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Articles / Applying to College / Is Early Graduation Mandatory Here?

Is Early Graduation Mandatory Here?

Sally Rubenstone
Written by Sally Rubenstone | Aug. 18, 2004

Question: I wanted my daughter to graduate a year early. She is in 11th grade but the guidance counselor has put her in senior homeroom. I have since changed my plans, and now I want my daughter to finish four years of high school. However, the guidance counselor says that, because my daughter has already completed the required four English and four math classes, she must be in a senior homeroom and graduate this year (after just three years of high school). Is this true?

We don't know where you live and where you daughter attends school, but--even if we did--we could only speculate on the regulations that govern high school enrollment there. However, with that disclaimer in place, we can tell you that it sounds as if the guidance counselor may be annoyed by your change in plans and/or inconvenienced by the need to switch your daughter's homeroom placement and schedule. It seems as if a student should be entitled to spend four years in high school, if she so chooses.


On the other hand, perhaps your daughter has exhausted the curriculum available to her. If she already has four years of math and English on her transcript (unusual for a rising junior), are there still challenging courses available to her--either in those areas or in others?

Does your school district offer a "Dual Enrollment" option? (That's when students are still officially matriculated in high school--and can participate in school clubs, sports, etc., if they so choose--but take some--or even all--of their classes at a local college.) If so, that may be a good bet for your daughter. If no Dual Enrollment program is formally in place, perhaps you can work with school officials to make that option available to her nonetheless.

In other words, there are really two issues here:

The first is your daughter's right to stay in high school for a fourth year. The second is whether or not it's academically worthwhile for her to do so. It's hard to make a judgment on either of these without knowing a lot more about her and her situation, but it does seem that it's time for you to take a close look at the academic program you have mapped out for her for the next two years and then to consult either the school principal or superintendent right away to be sure you have a plan in place that will best meet your needs.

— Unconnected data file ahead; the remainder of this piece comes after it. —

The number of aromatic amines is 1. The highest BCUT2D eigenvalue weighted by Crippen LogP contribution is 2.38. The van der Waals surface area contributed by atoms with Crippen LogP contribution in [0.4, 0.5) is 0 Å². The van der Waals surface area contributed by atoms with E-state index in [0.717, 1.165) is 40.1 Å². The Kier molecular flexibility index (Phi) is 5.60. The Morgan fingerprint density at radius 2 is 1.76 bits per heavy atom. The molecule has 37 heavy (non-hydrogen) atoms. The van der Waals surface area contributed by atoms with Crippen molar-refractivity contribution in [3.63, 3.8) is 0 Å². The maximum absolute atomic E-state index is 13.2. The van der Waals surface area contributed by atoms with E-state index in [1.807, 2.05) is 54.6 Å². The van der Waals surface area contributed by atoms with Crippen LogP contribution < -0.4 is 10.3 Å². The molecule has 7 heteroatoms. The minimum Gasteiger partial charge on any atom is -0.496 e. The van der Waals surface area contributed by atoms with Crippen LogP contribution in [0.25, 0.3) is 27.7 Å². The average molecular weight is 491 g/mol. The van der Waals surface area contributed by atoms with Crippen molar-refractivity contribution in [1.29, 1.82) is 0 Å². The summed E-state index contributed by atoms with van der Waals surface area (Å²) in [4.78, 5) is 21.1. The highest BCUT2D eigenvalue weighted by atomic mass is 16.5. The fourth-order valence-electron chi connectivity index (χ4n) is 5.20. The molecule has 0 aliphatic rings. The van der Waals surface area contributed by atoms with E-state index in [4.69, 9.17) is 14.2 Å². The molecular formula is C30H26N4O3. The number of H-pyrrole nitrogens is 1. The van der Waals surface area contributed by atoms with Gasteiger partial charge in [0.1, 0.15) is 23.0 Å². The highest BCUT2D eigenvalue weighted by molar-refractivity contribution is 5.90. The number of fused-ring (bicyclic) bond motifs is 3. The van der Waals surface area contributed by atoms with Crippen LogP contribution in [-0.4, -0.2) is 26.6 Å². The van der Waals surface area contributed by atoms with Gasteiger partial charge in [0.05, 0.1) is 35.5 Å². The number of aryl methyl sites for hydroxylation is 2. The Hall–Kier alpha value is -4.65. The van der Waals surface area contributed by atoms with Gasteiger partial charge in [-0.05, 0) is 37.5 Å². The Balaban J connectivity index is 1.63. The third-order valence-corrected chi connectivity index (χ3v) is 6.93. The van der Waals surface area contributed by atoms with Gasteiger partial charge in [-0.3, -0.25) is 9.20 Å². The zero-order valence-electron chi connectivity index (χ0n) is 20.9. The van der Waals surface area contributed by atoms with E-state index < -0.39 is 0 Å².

Written by

Sally Rubenstone

Sally Rubenstone

Sally Rubenstone knows the competitive and often convoluted college admission process inside out: From the first time the topic of college comes up at the dinner table until the last duffel bag is unloaded on a dorm room floor. She is the co-author of Panicked Parents' Guide to College Admissions; The Transfer Student's Guide to Changing Colleges and The International Student's Guide to Going to College in America. Sally has appeared on NBC's Today program and has been quoted in countless publications, including The New York Times, The Washington Post, USA Weekend, USA Today, U.S. News & World Report, Newsweek, People and Seventeen. Sally has viewed the admissions world from many angles: As a Smith College admission counselor for 15 years, an independent college counselor serving students from a wide range of backgrounds and the author of College Confidential's "Ask the Dean" column. She also taught language arts, social studies, study skills and test preparation in 10 schools, including American international schools in London, Paris, Geneva, Athens and Tel Aviv. As senior advisor to College Confidential since 2002, Sally has helped hundreds of students and parents navigate the college admissions maze. In 2008, she co-founded College Karma, a private college consulting firm, with her College Confidential colleague Dave Berry, and she continues to serve as a College Confidential advisor. Sally and her husband, Chris Petrides, became first-time parents in 1997 at the ripe-old age of 45. So Sally was nearly an official senior citizen when her son Jack began the college selection process, and when she was finally able to practice what she had preached for more than three decades.

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